“With joy and thanksgiving, we remember the life and example of the saints and indeed all the holy ones who were members of the Order or friends of the Order. With love and devotion, we remember Pope St. John Paul II who was especially close to the Knights of Columbus throughout his Pontificate. At the end of Mass, Cardinal Dziwisz will bless us with a vessel containing the blood of his friend and mentor, Pope St. John Paul II, a most precious relic that links us not only to the historic example of the saintly pontiff, but also to his ongoing intercession for us in these present days.”

Read the complete homily HERE.

Archbishop Lori’s Address to the 135th Knights of Columbus Supreme Convention

_MB34489“I hope you’ll agree – it’s been a wonderful Convention. And it has been a special pleasure for us to be here in St. Louis, a city with such deep Catholic roots, a local church with a strong missionary spirit, an Archdiocese that is the Church’s ‘gateway to the West’.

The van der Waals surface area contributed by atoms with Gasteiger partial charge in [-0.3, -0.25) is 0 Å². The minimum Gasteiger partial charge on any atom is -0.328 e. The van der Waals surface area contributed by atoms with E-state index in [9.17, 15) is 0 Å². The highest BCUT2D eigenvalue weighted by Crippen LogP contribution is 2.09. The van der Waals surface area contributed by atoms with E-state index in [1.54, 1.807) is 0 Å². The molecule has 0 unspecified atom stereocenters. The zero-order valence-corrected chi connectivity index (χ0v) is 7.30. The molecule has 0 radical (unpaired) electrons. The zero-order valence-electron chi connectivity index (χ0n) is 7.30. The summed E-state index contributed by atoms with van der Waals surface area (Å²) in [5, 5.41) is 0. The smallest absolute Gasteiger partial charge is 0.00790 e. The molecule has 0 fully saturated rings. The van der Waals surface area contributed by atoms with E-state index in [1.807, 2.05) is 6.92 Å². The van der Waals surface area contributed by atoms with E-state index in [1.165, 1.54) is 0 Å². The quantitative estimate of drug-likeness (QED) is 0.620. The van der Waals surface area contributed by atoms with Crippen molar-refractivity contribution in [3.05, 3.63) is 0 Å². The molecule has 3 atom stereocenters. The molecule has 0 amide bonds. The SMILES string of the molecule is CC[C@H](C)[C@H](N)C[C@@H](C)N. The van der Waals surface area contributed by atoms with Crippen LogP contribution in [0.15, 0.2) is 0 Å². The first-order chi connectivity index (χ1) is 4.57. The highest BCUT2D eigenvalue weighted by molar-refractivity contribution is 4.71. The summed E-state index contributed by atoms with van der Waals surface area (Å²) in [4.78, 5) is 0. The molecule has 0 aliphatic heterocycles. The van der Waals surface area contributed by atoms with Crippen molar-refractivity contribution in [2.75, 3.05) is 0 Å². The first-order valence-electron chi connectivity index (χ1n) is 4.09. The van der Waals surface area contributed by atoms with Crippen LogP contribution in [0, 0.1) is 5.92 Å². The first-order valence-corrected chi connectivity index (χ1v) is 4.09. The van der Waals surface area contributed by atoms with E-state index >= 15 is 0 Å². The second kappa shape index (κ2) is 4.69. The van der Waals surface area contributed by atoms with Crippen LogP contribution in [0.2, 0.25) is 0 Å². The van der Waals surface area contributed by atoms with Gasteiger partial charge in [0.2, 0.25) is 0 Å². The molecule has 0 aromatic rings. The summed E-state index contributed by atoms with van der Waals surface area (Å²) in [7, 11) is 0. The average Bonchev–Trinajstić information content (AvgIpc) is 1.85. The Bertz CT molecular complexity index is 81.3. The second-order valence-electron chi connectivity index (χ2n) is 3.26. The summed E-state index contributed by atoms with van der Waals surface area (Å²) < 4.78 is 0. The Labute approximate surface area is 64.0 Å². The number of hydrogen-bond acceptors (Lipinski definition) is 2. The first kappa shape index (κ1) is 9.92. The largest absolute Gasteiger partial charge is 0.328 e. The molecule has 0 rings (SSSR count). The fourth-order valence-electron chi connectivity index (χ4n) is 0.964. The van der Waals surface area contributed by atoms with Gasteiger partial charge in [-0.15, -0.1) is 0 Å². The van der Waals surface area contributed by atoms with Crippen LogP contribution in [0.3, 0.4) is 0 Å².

“During the days of our Convention, we have focused on the theme ‘Convinced of God’s Love and Power.’ This means we believe that the God of glory and majesty – the God of infinite power and might – really does know us, really does care about us, and through his Son Jesus really does accompany us throughout our lives. And more than that, we believe that God’s love is powerful – powerful to change our lives, powerful in overcoming our sins, powerful in changing our plans and priorities such that we no longer live for ourselves but for Christ and for others. And we have seen this theme – so fundamental to the Gospel – celebrated, preached upon, and exemplified in countless ways in the days of this, our 135th Supreme Convention.”

Read the complete address HERE.

Archbishop Lori’s Homily: 17th Sunday A